William will fail on his biggest task, that’s my bet. Shame Charlotte wasn’t born first, getting some female energy by that time my be it’s only hope. The thought of say 40 years with King William his royal highness is not a sunny one.

      • Fran says:

        @Oliphant – I saw the stage play for Wolf Hall and Bring Up The Bodies, it was bloody brilliant. I didn’t notice that The Mirror and The Light was already headed for the stage and just did some research. Nathaniel Parker is back as Henry VIII, as is Ben Miles as Thomas Cromwell, omg. I wish I could go to London to see this but times being what they are… Let’s hope they’ll record it like the National Theatre does for many of its productions. Enjoy the performance!

  2. Nievie says:

    There is a reason why the normal retirement age in the UK is 65. Queen should have abdicated years ago. Also there is no royal family in france and Versailles still looks a lovely as ever to visit. We brits will do just fine without them.

    • Pao says:


    • janinedm says:

      From this side of the Atlantic, it seems like the monarchy would be very difficult to get rid of. Not because of the specious arguments about tourism and benefit to the Commonwealth, but because so many of your most powerful businessmen and politicians belong to the aristocracy. The loss of the monarchy would destabilize their spot in the hierarchy. The royals are one thing, but there’s a bunch of people who have the lion’s share of power who benefit from the whole social pyramid scheme. I don’t see them letting go without a fight.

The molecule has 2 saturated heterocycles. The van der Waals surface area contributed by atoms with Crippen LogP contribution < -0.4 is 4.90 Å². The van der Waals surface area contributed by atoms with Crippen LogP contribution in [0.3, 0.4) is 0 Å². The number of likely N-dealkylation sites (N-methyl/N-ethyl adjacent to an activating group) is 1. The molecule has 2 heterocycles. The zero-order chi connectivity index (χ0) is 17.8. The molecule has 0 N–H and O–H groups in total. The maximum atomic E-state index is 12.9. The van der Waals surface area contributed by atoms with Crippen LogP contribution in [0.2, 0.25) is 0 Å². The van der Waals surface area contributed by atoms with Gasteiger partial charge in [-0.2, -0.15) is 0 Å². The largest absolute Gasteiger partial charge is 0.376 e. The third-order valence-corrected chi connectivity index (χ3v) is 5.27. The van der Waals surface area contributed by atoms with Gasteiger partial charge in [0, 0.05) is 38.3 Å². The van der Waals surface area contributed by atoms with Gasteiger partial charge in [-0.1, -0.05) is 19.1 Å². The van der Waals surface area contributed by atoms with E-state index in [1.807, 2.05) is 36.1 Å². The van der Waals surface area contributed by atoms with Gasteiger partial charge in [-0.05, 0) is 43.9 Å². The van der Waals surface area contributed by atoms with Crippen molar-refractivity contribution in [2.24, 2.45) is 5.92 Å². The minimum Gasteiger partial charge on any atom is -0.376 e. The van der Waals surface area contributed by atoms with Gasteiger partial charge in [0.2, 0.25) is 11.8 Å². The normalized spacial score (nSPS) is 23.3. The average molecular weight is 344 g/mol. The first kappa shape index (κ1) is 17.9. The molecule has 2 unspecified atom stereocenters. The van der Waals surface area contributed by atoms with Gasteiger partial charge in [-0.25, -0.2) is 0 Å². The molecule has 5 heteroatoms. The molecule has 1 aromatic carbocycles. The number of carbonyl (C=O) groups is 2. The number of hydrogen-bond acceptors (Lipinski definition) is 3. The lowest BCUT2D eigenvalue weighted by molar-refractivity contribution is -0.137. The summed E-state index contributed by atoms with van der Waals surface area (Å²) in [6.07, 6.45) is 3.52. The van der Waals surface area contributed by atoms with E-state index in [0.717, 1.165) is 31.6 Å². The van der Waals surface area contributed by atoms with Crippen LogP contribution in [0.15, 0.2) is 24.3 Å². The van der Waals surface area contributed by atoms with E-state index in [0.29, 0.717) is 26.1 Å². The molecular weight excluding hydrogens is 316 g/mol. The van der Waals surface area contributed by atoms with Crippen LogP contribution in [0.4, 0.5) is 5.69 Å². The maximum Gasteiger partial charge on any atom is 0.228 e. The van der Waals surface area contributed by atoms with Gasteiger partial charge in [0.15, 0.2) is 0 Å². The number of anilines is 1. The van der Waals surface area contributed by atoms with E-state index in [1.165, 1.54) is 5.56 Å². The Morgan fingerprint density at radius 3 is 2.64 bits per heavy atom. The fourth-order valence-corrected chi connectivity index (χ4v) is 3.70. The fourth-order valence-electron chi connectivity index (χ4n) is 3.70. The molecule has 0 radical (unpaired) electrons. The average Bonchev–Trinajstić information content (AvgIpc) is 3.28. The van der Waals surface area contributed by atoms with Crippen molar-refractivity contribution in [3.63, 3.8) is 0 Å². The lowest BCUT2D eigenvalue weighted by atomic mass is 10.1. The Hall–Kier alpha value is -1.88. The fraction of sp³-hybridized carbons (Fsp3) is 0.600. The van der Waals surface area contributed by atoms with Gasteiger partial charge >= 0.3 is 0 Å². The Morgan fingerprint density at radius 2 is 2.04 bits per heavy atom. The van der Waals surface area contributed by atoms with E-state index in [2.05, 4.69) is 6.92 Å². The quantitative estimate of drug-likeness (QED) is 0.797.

• Jan says:

        What benefits do the Commonwealth get from Britain?
        What about Britain returning all the stolen property to Africa and return the money for sugarcane from the Caribbean.

      • janinedm says:

        That’s a whole other kettle of fish and a good question. I’m just saying that the various lords and ladies etc. will likely fight hard for the monarchy because wealth and power aren’t enough. They need titles too.

      • Amy Too says:

        Do they HAVE TO get rid of the aristocracy though? I’m assuming that they would have to do something that “grandfathers” in laws and treaties that have been implemented by a monarch over the past 1000 years, otherwise basically of all the UK’s laws and treaties will suddenly be obsolete, so can’t they grandfather in titles too? If you have them now, you’re allowed to keep them and pass them on until they naturally die out?

      • janinedm says:

        I’m no expert, it just seems like that’s been what’s propped the monarchy up this long. And you can see some of this in the whole Sussex mess they’ve made. I’m not going to lay the entire situation at the courtiers’ feet, but a lot of what we’ve seen are courtiers who are VERY invested in the way things have been. Let me just say here that I’m not a monarchist.